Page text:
Why have two similarly sized convertibles when the market is already small?
The convertible market has always been small and it's not getting any bigger. Convertible buyers are a particular bunch, and automakers know they need many additional vehicles in their respective lineup to pick up the slack for low convertible sales. Take a look at Audi, for example. In the US, it sells two similarly sized convertibles, the TT and A5, and now it appears both may be on the chopping block. According to the German language site Autobild, the TT and A5 convertibles could be dropped in favor of merging them into a single model.
What will that model be? Perhaps we can call it the A4 Cabrio, based off the A3. But wait. Hasn't this car already been built and, subsequently, discontinued? Yes, and Audi thinks the business case is there to bring it back, only at the expense of the TT and A5 cabrios. Utilizing the MQB platform that underpins dozens of VW branded vehicles, the new cabrio would switch from the expensive longitudinal engine layout to the less expensive transverse architecture the MQB offers. That means the new convertible would be smaller than the A5. The A4 Cabrio, assuming that's what it'd be called, would be about the size of two of its most serious rivals, the BMW 4 Series Convertible and Mercedes-Benz C-Class Cabriolet.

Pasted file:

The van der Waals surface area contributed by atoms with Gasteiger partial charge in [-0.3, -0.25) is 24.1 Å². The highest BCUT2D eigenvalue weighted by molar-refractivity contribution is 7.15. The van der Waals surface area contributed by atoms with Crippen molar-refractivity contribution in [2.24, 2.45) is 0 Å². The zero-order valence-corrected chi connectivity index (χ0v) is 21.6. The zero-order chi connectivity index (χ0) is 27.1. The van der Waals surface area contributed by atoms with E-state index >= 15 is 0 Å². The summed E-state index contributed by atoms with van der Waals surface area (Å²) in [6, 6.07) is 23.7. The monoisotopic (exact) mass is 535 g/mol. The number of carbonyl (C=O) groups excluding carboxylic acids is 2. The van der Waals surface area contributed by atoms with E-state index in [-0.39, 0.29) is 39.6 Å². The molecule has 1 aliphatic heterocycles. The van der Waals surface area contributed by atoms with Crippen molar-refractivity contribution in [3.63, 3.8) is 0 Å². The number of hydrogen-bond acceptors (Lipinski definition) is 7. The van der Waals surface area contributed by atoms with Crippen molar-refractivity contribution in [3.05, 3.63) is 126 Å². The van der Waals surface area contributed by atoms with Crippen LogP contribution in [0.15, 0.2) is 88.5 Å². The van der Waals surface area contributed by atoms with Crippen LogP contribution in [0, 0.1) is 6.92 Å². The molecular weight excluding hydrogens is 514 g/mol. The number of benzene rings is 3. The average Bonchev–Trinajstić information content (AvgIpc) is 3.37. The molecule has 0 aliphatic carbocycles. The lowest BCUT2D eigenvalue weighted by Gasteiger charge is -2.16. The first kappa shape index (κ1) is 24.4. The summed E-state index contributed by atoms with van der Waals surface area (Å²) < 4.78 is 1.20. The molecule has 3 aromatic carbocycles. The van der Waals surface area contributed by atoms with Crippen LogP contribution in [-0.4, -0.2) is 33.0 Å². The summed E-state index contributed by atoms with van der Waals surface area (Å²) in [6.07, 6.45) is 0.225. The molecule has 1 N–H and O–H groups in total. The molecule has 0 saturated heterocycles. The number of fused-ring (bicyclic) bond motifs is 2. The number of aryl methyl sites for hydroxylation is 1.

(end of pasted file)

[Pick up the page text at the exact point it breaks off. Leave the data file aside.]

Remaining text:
It'll also cost less than the A5 by over $10,000. Even more interesting is that the car will be engineered to one day offer electrification, meaning a plug-in hybrid could be available from the get-go and a full-on EV somewhere down the line. Despite this report making an awful lot of sense, no source from within Audi was provided. It could just wind up being a rumor, but we'll be on the lookout for any follow-up information.
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